Vertigo is the sensation of the environment moving around you is when there really is no movement.
Vertigo is basically a type of dizziness, which is often accompanied by nausea, and loss of balance. It can be a serious and debilitating problem. There are basically two types of vertigo and they are known as central vertigo and peripheral vertigo.
Central vertigo is caused by a disturbance in the balance centres of the central nervous system and is often associated with some type of lesion in the brain. This is often a more serious type of vertigo and is often accompanied by serious balance problems and other neurological deficits. There are many disorders that can cause vertigo such as tumours, epilepsy, and migraines to name a few. This type of vertigo is usually longer lasting than peripheral vertigo and is usually treated with medication or surgery depending on the cause.
Peripheral vertigo a problem with the inner ear, which contains our balance organs. These organs are basically fluid-filled chambers which contain nerve endings that respond to our position in space. Our position causes movement of the fluid which then interacts with the nerve endings that relay information to our brain, which in turn processes it and then coordinates it so our body can maintain balance and position sense. When there is a problem with this system it could result in ‘mixed signals’ or the wrong information getting to our brain thus giving us the sensation of dizziness. This could also be accompanied by nausea too.
Most of us have experienced this type of motion sickness after being on a boat or after spinning on a carnival ride. This would be a type of peripheral vertigo. This type of vertigo can also be caused by an infection in the middle ear. Another type of peripheral vertigo which is accompanied by ringing in the ears (tinnitus) and a sense of pressure or fullness in our ears is known as Meniere’s disease. There is no known origin of this condition and it is usually progressive and may lead to deafness.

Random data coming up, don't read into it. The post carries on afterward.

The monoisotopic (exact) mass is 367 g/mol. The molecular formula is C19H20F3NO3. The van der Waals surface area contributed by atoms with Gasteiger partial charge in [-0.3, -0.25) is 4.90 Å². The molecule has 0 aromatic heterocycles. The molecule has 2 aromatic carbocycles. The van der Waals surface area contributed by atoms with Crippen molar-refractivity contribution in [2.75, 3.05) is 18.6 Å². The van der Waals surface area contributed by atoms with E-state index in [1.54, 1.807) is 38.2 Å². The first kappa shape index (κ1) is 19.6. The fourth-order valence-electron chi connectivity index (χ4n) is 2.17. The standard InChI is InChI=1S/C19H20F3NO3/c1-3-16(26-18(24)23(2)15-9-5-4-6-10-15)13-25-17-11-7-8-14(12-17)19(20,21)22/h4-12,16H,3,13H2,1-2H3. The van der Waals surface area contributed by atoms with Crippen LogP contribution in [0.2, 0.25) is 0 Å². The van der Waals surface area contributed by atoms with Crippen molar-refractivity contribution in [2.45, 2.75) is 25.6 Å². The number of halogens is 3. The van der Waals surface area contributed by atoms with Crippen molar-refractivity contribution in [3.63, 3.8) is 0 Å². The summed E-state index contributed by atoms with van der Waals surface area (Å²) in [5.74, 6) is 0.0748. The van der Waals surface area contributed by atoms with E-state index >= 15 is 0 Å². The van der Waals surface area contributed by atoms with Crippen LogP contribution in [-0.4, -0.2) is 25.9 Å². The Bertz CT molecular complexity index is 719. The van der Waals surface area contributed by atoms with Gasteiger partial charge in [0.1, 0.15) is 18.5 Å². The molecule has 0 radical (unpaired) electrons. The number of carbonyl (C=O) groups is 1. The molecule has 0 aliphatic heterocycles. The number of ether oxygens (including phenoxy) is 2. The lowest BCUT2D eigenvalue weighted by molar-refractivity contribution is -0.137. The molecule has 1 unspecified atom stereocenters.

The most common type of peripheral vertigo is called benign paroxysmal positional vertigo or BPPV. This occurs when small calcium deposits called otoliths break off and ‘float’ around in the fluid-filled chambers causing the nerve fibres to trigger which in turn causes vertigo. In this condition, the vertigo is usually made worse by certain head movements. BPPV can be diagnosed by a specific test whereby the head is turned to reproduce the symptoms.
This type of vertigo can often be successfully treated by the Epley Maneuver which puts the head through ranges of motion that eventually allow the ‘exit’ of the otoliths from the fluid chambers, thus alleviating the symptoms. This often works within 1 or 2 treatments. Sometimes, more persistent causes of vertigo will benefit with chiropractic adjustments and/or acupuncture.
If you develop vertigo or know someone that has it, many sufferers respond very well to these drug-free approaches. Please reach out to us if we can help: 519-258-8544